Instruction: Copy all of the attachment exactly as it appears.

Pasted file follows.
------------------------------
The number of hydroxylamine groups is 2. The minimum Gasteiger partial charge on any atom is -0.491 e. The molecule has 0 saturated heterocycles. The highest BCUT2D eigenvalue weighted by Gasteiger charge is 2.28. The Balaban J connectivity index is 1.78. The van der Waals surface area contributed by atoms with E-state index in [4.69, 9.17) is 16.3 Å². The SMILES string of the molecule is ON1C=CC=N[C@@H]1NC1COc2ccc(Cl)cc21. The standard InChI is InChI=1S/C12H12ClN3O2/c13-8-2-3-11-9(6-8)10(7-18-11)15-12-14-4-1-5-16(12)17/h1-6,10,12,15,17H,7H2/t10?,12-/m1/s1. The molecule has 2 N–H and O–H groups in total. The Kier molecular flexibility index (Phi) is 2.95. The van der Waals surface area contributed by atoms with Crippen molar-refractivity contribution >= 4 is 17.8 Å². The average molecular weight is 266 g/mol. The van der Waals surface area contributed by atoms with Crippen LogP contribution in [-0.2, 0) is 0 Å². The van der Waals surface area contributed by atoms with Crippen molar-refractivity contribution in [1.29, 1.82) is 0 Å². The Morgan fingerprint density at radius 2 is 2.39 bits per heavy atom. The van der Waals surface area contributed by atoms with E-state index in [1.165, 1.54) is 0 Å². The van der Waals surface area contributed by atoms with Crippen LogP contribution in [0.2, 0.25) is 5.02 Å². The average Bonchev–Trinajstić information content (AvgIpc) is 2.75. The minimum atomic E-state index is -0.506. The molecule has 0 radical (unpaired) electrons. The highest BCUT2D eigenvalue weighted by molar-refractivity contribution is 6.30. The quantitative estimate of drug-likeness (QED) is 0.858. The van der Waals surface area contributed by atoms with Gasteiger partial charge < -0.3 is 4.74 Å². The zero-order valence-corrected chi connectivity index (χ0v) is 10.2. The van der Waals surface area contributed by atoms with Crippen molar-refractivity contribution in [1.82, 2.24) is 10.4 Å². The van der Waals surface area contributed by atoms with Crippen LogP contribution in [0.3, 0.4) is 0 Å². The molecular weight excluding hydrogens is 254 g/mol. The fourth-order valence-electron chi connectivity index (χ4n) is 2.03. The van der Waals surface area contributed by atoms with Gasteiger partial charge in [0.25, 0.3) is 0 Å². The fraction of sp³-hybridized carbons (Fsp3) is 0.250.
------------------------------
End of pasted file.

The number of hydroxylamine groups is 2. The minimum Gasteiger partial charge on any atom is -0.491 e. The molecule has 0 saturated heterocycles. The highest BCUT2D eigenvalue weighted by Gasteiger charge is 2.28. The Balaban J connectivity index is 1.78. The van der Waals surface area contributed by atoms with E-state index in [4.69, 9.17) is 16.3 Å². The SMILES string of the molecule is ON1C=CC=N[C@@H]1NC1COc2ccc(Cl)cc21. The standard InChI is InChI=1S/C12H12ClN3O2/c13-8-2-3-11-9(6-8)10(7-18-11)15-12-14-4-1-5-16(12)17/h1-6,10,12,15,17H,7H2/t10?,12-/m1/s1. The molecule has 2 N–H and O–H groups in total. The Kier molecular flexibility index (Phi) is 2.95. The van der Waals surface area contributed by atoms with Crippen molar-refractivity contribution >= 4 is 17.8 Å². The average molecular weight is 266 g/mol. The van der Waals surface area contributed by atoms with Crippen LogP contribution in [-0.2, 0) is 0 Å². The van der Waals surface area contributed by atoms with Crippen molar-refractivity contribution in [1.29, 1.82) is 0 Å². The Morgan fingerprint density at radius 2 is 2.39 bits per heavy atom. The van der Waals surface area contributed by atoms with E-state index in [1.165, 1.54) is 0 Å². The van der Waals surface area contributed by atoms with Crippen LogP contribution in [0.2, 0.25) is 5.02 Å². The average Bonchev–Trinajstić information content (AvgIpc) is 2.75. The minimum atomic E-state index is -0.506. The molecule has 0 radical (unpaired) electrons. The highest BCUT2D eigenvalue weighted by molar-refractivity contribution is 6.30. The quantitative estimate of drug-likeness (QED) is 0.858. The van der Waals surface area contributed by atoms with Gasteiger partial charge < -0.3 is 4.74 Å². The zero-order valence-corrected chi connectivity index (χ0v) is 10.2. The van der Waals surface area contributed by atoms with Crippen molar-refractivity contribution in [1.82, 2.24) is 10.4 Å². The van der Waals surface area contributed by atoms with Crippen LogP contribution in [0.3, 0.4) is 0 Å². The molecular weight excluding hydrogens is 254 g/mol. The fourth-order valence-electron chi connectivity index (χ4n) is 2.03. The van der Waals surface area contributed by atoms with Gasteiger partial charge in [0.25, 0.3) is 0 Å². The fraction of sp³-hybridized carbons (Fsp3) is 0.250.